from Wiktionary, Creative Commons Attribution/Share-Alike License.
- adjective Extremely
from Wiktionary, Creative Commons Attribution/Share-Alike License
Prequel would be pointless because we don't need a hyperliteral explanation of how the alien got there.
They feature either kooks or hyperliteral interpretations of everyday allusions to vigorous political debate.
But the solos come out of and return to the wonderful choral sound of the 13-strong ensemble-the one thing, Alburger quipped, truly Greek about it all-though he quotes Greek chant along with everything from Bach to the Beach Boys in this "grid opera" drawn from The Magic Flute, which will stand up with Honegger's music for Cocteau's Antigone and Carl Orff's wild, percussive setting with soloists for Holderlin's hyperliteral translation.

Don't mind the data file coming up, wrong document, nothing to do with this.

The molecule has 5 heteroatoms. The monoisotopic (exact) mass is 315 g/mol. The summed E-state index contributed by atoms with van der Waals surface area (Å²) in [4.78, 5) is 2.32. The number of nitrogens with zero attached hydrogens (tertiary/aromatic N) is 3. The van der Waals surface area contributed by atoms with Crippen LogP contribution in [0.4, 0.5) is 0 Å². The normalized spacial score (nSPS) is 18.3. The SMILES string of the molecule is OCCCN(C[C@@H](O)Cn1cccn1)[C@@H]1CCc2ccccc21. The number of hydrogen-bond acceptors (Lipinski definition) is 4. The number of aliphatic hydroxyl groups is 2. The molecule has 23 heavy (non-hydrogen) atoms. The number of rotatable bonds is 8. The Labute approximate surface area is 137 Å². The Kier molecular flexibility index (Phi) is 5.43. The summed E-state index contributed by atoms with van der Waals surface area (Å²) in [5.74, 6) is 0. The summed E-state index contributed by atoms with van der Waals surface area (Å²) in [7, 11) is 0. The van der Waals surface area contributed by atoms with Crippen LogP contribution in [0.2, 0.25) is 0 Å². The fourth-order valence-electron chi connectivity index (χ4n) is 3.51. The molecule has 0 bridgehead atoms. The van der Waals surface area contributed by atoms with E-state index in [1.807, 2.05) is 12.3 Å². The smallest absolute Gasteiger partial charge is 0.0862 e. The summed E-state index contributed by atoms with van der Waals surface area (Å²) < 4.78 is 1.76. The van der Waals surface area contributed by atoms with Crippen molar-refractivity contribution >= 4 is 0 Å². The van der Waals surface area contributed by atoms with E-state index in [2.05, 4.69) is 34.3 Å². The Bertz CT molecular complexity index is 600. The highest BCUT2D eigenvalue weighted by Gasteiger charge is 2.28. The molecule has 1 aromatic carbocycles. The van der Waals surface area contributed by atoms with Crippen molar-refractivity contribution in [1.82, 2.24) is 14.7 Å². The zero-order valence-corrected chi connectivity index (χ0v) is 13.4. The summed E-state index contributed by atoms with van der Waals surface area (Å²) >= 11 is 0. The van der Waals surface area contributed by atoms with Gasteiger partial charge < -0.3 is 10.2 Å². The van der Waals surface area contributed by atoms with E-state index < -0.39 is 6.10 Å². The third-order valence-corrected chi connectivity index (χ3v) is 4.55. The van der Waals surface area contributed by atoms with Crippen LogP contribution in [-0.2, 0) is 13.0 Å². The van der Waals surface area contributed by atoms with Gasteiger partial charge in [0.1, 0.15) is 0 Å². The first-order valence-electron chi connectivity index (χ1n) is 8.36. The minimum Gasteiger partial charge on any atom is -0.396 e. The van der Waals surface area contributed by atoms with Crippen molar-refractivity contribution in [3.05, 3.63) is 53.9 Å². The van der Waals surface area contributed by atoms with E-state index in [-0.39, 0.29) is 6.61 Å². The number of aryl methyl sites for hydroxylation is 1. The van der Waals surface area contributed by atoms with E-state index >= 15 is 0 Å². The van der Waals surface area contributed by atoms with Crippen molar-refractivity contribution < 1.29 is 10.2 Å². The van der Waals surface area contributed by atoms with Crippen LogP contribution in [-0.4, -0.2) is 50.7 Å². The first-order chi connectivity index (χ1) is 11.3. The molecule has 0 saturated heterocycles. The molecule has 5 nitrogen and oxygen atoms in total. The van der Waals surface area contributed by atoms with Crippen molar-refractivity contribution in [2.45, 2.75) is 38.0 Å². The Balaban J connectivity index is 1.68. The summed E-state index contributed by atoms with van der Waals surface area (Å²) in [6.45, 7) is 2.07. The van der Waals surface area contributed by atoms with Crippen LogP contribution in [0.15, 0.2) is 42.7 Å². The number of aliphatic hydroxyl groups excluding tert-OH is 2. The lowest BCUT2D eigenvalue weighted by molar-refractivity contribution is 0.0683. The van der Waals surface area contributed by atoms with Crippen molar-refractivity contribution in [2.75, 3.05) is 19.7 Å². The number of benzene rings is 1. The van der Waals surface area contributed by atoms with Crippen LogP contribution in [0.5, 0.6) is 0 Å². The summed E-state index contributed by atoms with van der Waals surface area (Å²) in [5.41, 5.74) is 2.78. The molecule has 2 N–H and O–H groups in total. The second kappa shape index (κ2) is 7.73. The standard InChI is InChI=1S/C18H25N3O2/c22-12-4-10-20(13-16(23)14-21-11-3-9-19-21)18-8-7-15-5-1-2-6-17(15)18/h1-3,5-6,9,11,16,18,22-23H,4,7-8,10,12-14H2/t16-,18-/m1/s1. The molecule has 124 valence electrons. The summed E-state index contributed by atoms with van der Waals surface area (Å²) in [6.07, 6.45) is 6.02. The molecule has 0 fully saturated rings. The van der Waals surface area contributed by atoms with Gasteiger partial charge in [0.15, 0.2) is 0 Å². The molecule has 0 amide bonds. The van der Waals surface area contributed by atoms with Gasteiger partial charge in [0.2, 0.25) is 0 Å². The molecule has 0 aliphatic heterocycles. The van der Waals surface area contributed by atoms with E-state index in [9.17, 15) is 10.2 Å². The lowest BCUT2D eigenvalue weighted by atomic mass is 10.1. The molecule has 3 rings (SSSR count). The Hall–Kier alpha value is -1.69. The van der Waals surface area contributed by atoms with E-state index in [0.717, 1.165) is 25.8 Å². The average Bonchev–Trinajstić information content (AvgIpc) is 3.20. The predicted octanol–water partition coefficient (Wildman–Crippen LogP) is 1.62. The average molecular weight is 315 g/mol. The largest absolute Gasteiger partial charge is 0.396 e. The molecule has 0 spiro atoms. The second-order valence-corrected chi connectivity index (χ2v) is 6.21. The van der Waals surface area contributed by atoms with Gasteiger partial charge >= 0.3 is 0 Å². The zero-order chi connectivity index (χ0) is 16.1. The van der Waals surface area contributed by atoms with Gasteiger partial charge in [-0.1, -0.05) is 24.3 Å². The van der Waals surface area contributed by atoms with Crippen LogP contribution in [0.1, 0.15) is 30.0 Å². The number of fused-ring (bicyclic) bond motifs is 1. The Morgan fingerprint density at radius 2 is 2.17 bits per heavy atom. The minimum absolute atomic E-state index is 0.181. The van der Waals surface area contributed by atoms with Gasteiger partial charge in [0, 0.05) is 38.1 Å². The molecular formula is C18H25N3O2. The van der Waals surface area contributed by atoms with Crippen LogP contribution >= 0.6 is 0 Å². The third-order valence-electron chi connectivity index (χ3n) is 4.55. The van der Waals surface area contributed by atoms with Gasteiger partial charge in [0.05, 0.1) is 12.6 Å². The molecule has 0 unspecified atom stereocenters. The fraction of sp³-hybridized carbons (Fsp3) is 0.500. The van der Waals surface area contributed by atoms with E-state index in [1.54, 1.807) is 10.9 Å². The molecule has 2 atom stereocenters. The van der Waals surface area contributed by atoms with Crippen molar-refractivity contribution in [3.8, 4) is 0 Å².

What’s really puzzling is that at other times, this same JBG insists on arguing that he just can’t possibly respond to what people meant, but only to what they “actually said,” where by what they “actually said,” he means one particular hyperliteral interpretation of what theysaid.
Grumpy/LTEC, you do understand that “nowhere” isn’t actually a place, and so a hyperliteral definition of the term would obviously mean that a bridge to nowhere couldn’t exist outside of an Escher painting, right?
A surfeit of Broadway or Broadwayish dances (with a lot of my least favorite Broadway move, people chasing each other with long steps and big swinging arms) plus a bunch of pieces with a prop and a hyperliteral storyline (what, are they letting Tabitha and Napoleon choreograph contemporary now?) plus a slow hip-hop to Otis Redding (who I love, but hip hop?) with no footwork means that the show really didn't want my attention this week.